Young men, hundreds of them, faces heavily swabbed in towels, mufflers, and scarves started to pour out from the side streets, shouting obscenities and profanities against the CPI(M) and the Bengal LF government. They swooped on to the middle of the road and started to pelt passing and parked vehicles with a flurry of stones, brickbats (all carried in separate gunny bags), and then, a section of the stave-carrying hooligans plonked themselves down with impunity on various spots of the road and had the busy morning traffic grind to a halt.


The traffic snarls started to develop immediately, and vehicles started to be abandoned as the loud explosions commenced with crude bombs being lobbed indiscriminately around. The police temporarily outnumbered, rushed in reinforcements but they showed restraint in the face of taunts, shoves, and worse, razor slashing. The police would limit their role to pushing the onrushing villains back and confine them to a small area, but would not fall into the trap set for them. We crossed into the kilometre-long Mufidul Islam Lane that connects the Ripon Street-A J C Bose Road crossing. The Muzaffar Ahmad Bhavan is a short hop away.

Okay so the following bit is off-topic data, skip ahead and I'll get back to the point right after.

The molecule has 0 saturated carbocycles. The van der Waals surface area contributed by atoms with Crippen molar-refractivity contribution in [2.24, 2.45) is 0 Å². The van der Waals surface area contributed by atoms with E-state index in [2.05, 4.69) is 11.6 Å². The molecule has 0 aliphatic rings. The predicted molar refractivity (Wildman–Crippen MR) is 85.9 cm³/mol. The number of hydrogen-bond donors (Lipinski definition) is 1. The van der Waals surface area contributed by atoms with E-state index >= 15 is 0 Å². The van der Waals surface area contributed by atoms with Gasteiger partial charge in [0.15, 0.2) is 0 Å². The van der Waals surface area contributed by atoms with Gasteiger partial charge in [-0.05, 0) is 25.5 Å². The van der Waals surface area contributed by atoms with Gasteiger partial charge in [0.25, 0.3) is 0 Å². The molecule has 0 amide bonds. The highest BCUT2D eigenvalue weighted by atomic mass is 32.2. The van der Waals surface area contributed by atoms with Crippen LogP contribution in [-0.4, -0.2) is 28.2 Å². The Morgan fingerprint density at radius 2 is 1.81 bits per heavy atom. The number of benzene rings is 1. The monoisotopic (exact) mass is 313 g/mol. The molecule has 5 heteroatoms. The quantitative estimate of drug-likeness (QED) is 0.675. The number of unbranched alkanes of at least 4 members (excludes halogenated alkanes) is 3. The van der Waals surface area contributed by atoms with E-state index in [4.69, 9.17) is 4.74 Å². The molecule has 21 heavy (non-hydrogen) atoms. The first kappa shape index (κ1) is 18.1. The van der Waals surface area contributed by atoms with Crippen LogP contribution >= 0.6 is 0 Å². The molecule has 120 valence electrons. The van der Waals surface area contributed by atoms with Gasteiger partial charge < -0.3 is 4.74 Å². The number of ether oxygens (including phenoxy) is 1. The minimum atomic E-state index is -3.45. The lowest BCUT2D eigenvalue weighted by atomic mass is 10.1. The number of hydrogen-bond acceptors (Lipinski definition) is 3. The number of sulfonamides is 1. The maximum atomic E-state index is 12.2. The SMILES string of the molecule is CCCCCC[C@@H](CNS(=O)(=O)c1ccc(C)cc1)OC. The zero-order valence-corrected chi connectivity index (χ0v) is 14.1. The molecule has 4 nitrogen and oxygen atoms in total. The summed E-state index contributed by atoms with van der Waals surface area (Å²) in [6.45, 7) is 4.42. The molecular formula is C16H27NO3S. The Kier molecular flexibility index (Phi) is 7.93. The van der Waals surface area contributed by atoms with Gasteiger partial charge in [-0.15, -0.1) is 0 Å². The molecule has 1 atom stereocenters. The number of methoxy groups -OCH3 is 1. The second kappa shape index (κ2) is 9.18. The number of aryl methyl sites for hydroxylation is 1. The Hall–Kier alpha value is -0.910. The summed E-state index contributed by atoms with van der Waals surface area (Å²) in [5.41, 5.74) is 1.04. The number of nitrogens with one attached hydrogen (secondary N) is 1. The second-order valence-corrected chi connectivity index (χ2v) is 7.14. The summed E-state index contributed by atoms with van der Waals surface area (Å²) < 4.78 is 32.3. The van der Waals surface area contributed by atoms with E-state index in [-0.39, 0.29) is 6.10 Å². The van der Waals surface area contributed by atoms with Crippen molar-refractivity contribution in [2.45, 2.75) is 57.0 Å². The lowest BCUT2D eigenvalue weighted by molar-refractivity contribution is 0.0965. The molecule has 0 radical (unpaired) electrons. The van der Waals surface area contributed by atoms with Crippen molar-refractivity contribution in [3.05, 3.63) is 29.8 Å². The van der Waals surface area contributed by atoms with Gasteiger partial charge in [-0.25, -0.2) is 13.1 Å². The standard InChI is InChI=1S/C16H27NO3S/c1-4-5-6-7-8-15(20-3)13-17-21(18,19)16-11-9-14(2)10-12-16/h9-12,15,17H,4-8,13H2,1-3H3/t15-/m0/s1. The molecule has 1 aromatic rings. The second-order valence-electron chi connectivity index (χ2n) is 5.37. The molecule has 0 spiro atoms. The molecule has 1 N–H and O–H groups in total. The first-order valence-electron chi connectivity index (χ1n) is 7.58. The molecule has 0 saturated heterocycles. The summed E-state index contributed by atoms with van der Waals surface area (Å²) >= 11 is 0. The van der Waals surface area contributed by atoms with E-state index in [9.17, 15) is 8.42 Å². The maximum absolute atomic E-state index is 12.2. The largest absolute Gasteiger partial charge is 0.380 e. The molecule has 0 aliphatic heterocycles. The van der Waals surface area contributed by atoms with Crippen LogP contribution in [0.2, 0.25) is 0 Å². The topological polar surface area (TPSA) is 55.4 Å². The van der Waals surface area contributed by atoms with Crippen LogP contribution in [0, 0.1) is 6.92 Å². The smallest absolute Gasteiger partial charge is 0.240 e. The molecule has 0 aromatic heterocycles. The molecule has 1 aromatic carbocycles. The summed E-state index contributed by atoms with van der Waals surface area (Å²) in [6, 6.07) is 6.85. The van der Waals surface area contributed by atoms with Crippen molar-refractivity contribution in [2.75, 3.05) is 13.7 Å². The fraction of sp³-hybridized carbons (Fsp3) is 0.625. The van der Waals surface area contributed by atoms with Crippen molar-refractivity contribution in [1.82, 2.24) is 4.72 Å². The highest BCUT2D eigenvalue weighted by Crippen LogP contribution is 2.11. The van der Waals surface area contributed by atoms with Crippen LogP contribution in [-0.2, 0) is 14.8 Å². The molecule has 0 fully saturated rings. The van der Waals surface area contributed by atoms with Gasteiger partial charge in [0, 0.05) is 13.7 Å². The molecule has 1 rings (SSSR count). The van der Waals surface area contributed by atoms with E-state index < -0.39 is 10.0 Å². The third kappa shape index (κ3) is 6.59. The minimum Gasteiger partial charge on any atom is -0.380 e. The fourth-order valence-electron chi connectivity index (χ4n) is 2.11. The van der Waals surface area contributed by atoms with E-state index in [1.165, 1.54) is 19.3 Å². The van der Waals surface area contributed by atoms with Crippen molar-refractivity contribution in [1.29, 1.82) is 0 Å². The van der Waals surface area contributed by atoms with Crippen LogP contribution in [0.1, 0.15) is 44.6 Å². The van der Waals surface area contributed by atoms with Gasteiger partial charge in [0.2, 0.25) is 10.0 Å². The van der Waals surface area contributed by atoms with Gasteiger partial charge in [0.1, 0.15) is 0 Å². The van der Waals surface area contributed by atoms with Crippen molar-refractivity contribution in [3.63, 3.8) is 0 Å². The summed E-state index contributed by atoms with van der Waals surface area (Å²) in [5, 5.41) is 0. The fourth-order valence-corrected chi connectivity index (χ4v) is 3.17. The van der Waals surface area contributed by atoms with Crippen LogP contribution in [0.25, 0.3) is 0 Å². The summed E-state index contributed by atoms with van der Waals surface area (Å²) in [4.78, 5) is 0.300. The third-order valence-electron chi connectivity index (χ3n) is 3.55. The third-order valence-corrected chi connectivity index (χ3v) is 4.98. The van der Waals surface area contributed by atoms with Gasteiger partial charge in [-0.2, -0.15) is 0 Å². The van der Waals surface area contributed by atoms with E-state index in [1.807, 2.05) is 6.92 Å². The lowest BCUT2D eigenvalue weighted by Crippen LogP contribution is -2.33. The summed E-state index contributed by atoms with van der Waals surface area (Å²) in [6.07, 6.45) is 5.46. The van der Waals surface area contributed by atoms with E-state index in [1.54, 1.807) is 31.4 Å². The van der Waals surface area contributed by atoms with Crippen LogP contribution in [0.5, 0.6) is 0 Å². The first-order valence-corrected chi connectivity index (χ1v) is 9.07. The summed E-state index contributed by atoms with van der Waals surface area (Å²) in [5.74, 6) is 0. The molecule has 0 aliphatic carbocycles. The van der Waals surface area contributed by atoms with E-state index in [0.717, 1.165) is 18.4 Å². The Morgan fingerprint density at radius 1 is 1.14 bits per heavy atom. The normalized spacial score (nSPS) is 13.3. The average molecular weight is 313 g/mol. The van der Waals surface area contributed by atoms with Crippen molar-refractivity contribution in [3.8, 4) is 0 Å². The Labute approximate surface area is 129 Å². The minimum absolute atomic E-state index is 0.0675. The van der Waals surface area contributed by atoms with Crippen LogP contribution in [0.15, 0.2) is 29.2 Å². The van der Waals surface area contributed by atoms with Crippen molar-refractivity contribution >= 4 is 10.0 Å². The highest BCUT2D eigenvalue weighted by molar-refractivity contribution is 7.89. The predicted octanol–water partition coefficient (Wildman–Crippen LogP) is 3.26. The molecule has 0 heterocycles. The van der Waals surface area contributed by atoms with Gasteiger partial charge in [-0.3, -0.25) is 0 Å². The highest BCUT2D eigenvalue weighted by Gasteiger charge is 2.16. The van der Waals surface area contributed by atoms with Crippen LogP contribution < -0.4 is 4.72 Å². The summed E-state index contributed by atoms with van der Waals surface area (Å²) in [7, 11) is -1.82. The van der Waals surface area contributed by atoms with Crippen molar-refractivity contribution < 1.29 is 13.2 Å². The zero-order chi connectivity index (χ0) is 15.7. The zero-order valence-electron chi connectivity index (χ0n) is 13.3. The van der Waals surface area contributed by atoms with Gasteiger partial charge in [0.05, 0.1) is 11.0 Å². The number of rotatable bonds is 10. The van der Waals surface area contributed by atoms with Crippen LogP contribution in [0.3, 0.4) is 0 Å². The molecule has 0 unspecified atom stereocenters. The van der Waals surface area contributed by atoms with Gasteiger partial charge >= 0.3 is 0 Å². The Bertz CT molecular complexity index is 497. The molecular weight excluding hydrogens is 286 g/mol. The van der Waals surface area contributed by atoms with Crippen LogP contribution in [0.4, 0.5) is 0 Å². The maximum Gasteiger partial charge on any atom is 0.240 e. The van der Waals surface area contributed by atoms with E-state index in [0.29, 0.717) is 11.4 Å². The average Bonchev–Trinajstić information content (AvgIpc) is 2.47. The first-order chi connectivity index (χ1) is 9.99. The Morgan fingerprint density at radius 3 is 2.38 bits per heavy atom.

An intriguing spider-web network of lanes and gullies narrow enough to allow only a single car to make its way gingerly along, horns a-honk, the entire area has an overgrown and slightly decadent look. We never associated violence with the peaceful locales that we have walked across and through, for decades now. As the thud of bombs reverberated across the old and shoddy houses leaning in a crowded way over one another, and the eyes and nostrils started to smart suddenly with smoke from tear gas shells now being lobbed by the rapid action force, starting to roll in, we suddenly realised that the familiar faces were gone. Just vanished — gone from the entire area. No cheery exchanges of the traditional greetings of salaam walikum awaited us this morning.